MAGIC Magazine: July 2014 ISSUE (Print Edition)
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The Wonderful Wizard of Oslo
Floating balls, dancing neckties, smoke-filled soap bubbles, and other animated objects have helped make Finn Jon's reputation as an innovative illusionist for the past half century. Finn Jon is a creative conjuror unlike any other, onstage and off.
Greg Wilson and the Golden Age of Magic
When Disney Studios planned to showcase their latest film, Maleficent, at the El Capitan Theatre in Hollywood with a live magic show, they turned to Greg Wilson. The result is an elaborate production of classic magic in tribute to bygone days.
Comparisons to Harry Potter are easy thanks to the gothic look of the campus, but Tannen's Magic Camp predates Hogwarts by a quarter century. This year marks the fortieth anniversary of Tannen's Magic Camp, a summer adventure of workshops, performances, and enduring friendships, all centered around magic.
Fred Becker: Doing Gigs on Ships
From the moment he learned it was possible to do magic on board cruise ships, Fred Becker knew that was what he was destined to do. Still continuing his career on both land and sea, Becker has been instructing others on cruise performing, a work environment like no other.
Plus Updates on...
Flash paper fire at Hey Presto Magic in Sydney, Australia
The 105th Annual Salute to Magic in New York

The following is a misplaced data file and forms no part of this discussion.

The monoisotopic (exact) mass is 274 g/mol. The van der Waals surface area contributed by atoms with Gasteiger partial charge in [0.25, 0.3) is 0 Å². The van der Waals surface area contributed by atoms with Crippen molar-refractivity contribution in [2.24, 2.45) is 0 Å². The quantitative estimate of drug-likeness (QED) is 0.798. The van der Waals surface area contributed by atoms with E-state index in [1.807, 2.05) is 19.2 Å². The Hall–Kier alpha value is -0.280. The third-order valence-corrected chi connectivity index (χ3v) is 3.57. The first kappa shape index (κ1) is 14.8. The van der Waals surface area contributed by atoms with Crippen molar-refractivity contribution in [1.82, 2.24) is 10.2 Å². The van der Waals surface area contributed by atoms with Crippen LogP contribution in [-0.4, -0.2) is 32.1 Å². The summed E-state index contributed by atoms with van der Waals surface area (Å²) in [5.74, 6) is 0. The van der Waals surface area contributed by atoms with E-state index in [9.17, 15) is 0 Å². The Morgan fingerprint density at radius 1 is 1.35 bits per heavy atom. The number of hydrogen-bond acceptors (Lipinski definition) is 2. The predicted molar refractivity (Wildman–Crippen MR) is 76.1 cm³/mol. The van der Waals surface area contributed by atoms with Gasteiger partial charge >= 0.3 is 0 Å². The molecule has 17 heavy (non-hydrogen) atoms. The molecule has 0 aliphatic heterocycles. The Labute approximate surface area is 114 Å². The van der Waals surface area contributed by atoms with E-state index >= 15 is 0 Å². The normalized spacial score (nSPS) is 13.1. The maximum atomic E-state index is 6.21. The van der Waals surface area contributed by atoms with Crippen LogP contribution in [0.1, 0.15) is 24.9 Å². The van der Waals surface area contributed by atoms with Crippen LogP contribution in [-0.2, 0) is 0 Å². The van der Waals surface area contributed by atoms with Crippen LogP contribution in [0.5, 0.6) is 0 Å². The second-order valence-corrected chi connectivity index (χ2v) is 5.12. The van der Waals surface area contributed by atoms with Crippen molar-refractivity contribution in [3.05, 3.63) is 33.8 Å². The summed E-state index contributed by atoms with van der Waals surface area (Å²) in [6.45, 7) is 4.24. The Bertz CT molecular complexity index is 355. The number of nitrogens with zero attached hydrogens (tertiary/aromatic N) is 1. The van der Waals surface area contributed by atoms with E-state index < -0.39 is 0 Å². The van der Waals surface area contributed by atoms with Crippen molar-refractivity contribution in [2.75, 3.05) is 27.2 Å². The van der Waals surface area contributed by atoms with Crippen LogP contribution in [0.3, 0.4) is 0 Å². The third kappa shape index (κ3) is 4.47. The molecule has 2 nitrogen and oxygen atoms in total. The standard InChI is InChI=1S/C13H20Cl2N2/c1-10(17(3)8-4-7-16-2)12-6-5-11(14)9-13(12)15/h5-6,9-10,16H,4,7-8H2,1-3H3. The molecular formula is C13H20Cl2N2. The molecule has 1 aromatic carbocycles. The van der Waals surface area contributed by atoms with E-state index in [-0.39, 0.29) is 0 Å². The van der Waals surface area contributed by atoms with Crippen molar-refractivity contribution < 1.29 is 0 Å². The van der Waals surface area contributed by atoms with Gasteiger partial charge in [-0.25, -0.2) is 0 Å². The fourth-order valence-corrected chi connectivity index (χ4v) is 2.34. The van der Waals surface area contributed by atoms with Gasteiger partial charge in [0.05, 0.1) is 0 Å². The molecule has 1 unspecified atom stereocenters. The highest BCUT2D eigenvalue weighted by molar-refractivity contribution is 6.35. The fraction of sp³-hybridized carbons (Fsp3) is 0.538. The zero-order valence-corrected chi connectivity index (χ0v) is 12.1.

The second annual Beyond Brookledge event
A look at upcoming magic on TV and in the movies
Remembrances of Mike Abston and Bob Bluemle
Bonus Content for the July Issue...
Two Finn Jon montages, showing excerpts from his performances and clips from his lectures.
A trailer for Greg Wilson's The Golden Age of Magic show at the El Capitan Theatre in Hollywood.
The five-minute opening of Magic Camp, the documentary shot at Tannen's Magic Camp in 2008.
Convention Podcasts: MagiCelebration, and Abbott Magic Get-Together
Fifteen products are reviewed this month by Peter Duffie, Gabe Fajuri, Jared Brandon Kopf, Bryce Kuhlman, Francis Menotti:
Ridiculous by David Williamson
The Streets by John Archer
Stephen Hobbs' Technical Toolbox by Stephen Hobbs
The Last Prediction by Kneill X
The Mobius Coin Wallet by Anthony Miller (RFA Productions)
The Truth From a Liar by Hannibal
E2 by Peter Nardi and Rob Bromley
Suitcase Tables from Showtime Magic Products
Card Cube by Persus Arkomanis
Silent Treatment Digital Edition by Jon Allen
The History of Conjuring and Magic by Henry Ridgley Evans
Another: At The Fingertips Series #1 by Dr. Mutobe
Risk 4 by Rizki Nanda
Smudged by John Horn
The REL Change by Michael Brewer
The Monk's Way
A Bluffer Cuts to the Aces
There are some performers who imagine a layperson viewing a trick like a magician. This is not so. (And your wife is not a layperson!) So, let me give you some hints on how to look at a trick from a layperson's point of view. Let's also answer an important question that will be a guiding factor as we continue to delve into "The Monk's Way" in upcoming articles: When does the effect begin? To do this, I'll deconstruct an effect.
Norman Gilbreath is best known for the mathematical principle that bears his name. This month, "First Look" presents Polarized Colors, an effect excerpted from Norman's new book, Beyond Imagination. The book includes the math that explains the basis for some of the tricks and routines that are described in the text. Norman notes, "For those who find mathematics a foreign language, not to worry - you can skip all the text concerning the reasons why things work and the magic will still work, if you are careful. None of the magic has been left to chance."